Docket No. 1192
Decided: Tuesday, July 3rd, 1894
Opinion: 9 Wash. 331 (1894)
Court: Dunbar1 Court (1893-1894)
Note: We post only slip opinion(s) as published at the time of the decision. Please consult Washington Reports printed volumes for the opinion(s) in their final form. Undetermined votes indicate that the opinion(s) have not been evaluated yet.
BERGMAN v. SHOUDY, 9 Wash. 331; 37 P. 453 (1894).
SUPREME COURT OF WASHINGTON July 3, 1894, Decided Appeal from Superior Court, King County.
Court: Cause reversed.
Counsel: Allen & Powell, for appellants. Turner & McCutcheon, for respondent.
Judge(s) DUNBAR, C. J. ANDERS, HOYT, STILES and SCOTT, JJ., concur.
Opinion By: DUNBAR The opinion of the court was delivered by DUNBAR, C. J.--This was an action instituted by respondent against the appellants to recover the value of a certain trunk, and its contents, which was stored with appellants, who were warehousemen. The trunk remaining in storage for such a time as was regarded by the appellants as unreasonable, it was sold for storage charges.
It appeared upon the trial that at the time of receiving the trunk the appellants gave to the respondent the following receipt: "No. 421. SHOUDY BROS. & CO. STORAGE RECEIPT. SEATTLE, WASH., April 23, 1891. "Received in store from M. Bergman the following described property, subject to his order upon surrender of this receipt and payment of charges, on the condition that Shoudy Bros. & Co. shall not be liable for loss by fire or any extraordinary act of the elements, nor for damage by rats, mice, moths or any other vermin, nor from frost, riot, insurrection or war. Rates of storage.50 per month. 1 trunk, (marked) original." In testifying to the contents of the trunk and the value of such contents, the plaintiff was permitted, over the defendant's objection, to use and testify from a certain memorandum which purported to contain a list of the several articles contained in the trunk, with their respective values; which memorandum was made on the 29th day of November, 1891, after she had inspected the contents of the trunk subsequent to the sale. We think there is no substantial merit in the first and second assignments of error by appellants, but are satisfied that the third assignment is meritorious, and that the court should not have permitted the plaintiff to use the memorandum in testifying. The statement of facts shows that the trunk was deposited on April 23, 1891, and the memorandum was not made out until November 29th following. Hence it will be seen that it was over seven months from the time the trunk was deposited and was in the possession of the respondent before the memorandum was made; and was in no sense a memorandum from which the witness could refresh her mind concerning what the contents of the trunk were, or the value of the contents, at the time it was deposited. A memorandum of this kind appeals to the mind of the jury as being something reliable, and if a witness after so great a length of time is allowed to introduce this character of testimony it is very liable to prejudice the minds of the jurors. The general rule is that a witness may, while under examination, refresh his memory by referring to any writing made by himself at the time of the transaction concerning which he is questioned, or so soon afterwards that it will reasonably appear that the transaction was fresh in his memory. Reynolds' Stephen on Evidence, p. 189. The circumstances as testified to by the respondent show that the memorandum in this case did not fall within this rule. Such being the case, the memorandum should not have been brought to bear upon the jury.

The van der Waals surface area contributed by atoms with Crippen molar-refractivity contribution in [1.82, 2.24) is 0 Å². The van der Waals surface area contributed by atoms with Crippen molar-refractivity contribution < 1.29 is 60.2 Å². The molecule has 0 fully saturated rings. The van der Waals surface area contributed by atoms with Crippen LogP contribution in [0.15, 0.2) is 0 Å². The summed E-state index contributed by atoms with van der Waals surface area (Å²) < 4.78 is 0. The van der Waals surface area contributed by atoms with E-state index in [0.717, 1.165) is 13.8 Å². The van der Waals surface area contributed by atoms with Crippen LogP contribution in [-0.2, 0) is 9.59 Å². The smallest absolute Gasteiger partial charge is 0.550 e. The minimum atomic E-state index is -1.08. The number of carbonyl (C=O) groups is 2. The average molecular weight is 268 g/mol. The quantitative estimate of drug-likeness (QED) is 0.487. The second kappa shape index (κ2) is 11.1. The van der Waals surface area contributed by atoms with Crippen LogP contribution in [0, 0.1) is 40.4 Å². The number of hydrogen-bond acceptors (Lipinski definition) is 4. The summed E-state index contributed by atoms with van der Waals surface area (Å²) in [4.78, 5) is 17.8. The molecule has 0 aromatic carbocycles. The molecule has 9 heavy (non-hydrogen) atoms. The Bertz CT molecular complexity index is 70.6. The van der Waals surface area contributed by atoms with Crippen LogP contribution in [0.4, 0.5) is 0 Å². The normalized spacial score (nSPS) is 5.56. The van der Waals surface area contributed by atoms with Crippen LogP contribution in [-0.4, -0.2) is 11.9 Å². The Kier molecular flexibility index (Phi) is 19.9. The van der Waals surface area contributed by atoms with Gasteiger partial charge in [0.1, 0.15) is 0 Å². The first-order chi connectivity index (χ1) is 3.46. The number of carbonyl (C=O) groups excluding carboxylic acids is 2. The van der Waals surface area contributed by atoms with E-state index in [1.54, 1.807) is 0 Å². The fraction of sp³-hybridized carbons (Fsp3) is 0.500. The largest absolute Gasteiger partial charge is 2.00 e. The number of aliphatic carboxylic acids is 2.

For the error committed in this respect the cause must be reversed and a new trial granted.
ANDERS, HOYT, STILES and SCOTT, JJ., concur.